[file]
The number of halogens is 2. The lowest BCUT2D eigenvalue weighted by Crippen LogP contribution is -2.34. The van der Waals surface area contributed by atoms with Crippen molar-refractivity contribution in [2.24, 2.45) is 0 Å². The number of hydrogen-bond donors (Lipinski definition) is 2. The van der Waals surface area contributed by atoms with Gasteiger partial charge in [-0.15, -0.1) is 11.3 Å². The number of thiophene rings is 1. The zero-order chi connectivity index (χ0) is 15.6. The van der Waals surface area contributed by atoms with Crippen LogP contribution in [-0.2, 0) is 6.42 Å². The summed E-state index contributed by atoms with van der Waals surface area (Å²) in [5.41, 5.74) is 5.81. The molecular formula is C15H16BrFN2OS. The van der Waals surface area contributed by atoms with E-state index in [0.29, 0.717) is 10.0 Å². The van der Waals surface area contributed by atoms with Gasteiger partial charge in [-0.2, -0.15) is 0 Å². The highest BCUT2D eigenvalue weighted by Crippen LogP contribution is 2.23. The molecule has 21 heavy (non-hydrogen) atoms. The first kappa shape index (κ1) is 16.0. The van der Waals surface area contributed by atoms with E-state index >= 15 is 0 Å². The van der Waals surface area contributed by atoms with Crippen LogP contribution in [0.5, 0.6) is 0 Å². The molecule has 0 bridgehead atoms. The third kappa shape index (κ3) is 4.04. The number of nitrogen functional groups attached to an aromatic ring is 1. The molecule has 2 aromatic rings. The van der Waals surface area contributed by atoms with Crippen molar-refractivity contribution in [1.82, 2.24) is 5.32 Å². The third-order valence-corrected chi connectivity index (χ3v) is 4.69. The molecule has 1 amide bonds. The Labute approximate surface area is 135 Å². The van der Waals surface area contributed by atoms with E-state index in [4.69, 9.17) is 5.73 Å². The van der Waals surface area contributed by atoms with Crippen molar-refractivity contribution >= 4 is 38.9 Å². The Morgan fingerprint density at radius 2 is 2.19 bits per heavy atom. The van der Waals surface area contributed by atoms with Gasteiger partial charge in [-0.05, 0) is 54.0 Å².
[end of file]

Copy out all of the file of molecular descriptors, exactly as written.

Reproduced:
The number of halogens is 2. The lowest BCUT2D eigenvalue weighted by Crippen LogP contribution is -2.34. The van der Waals surface area contributed by atoms with Crippen molar-refractivity contribution in [2.24, 2.45) is 0 Å². The number of hydrogen-bond donors (Lipinski definition) is 2. The van der Waals surface area contributed by atoms with Gasteiger partial charge in [-0.15, -0.1) is 11.3 Å². The number of thiophene rings is 1. The zero-order chi connectivity index (χ0) is 15.6. The van der Waals surface area contributed by atoms with Crippen LogP contribution in [-0.2, 0) is 6.42 Å². The summed E-state index contributed by atoms with van der Waals surface area (Å²) in [5.41, 5.74) is 5.81. The molecular formula is C15H16BrFN2OS. The van der Waals surface area contributed by atoms with E-state index in [0.29, 0.717) is 10.0 Å². The van der Waals surface area contributed by atoms with Gasteiger partial charge in [-0.2, -0.15) is 0 Å². The highest BCUT2D eigenvalue weighted by Crippen LogP contribution is 2.23. The molecule has 21 heavy (non-hydrogen) atoms. The first kappa shape index (κ1) is 16.0. The van der Waals surface area contributed by atoms with E-state index >= 15 is 0 Å². The van der Waals surface area contributed by atoms with Crippen LogP contribution in [0.5, 0.6) is 0 Å². The molecule has 0 bridgehead atoms. The third kappa shape index (κ3) is 4.04. The number of nitrogen functional groups attached to an aromatic ring is 1. The molecule has 2 aromatic rings. The van der Waals surface area contributed by atoms with Crippen molar-refractivity contribution in [1.82, 2.24) is 5.32 Å². The third-order valence-corrected chi connectivity index (χ3v) is 4.69. The molecule has 1 amide bonds. The Labute approximate surface area is 135 Å². The van der Waals surface area contributed by atoms with E-state index in [4.69, 9.17) is 5.73 Å². The van der Waals surface area contributed by atoms with Crippen molar-refractivity contribution >= 4 is 38.9 Å². The Morgan fingerprint density at radius 2 is 2.19 bits per heavy atom. The van der Waals surface area contributed by atoms with Gasteiger partial charge in [-0.05, 0) is 54.0 Å².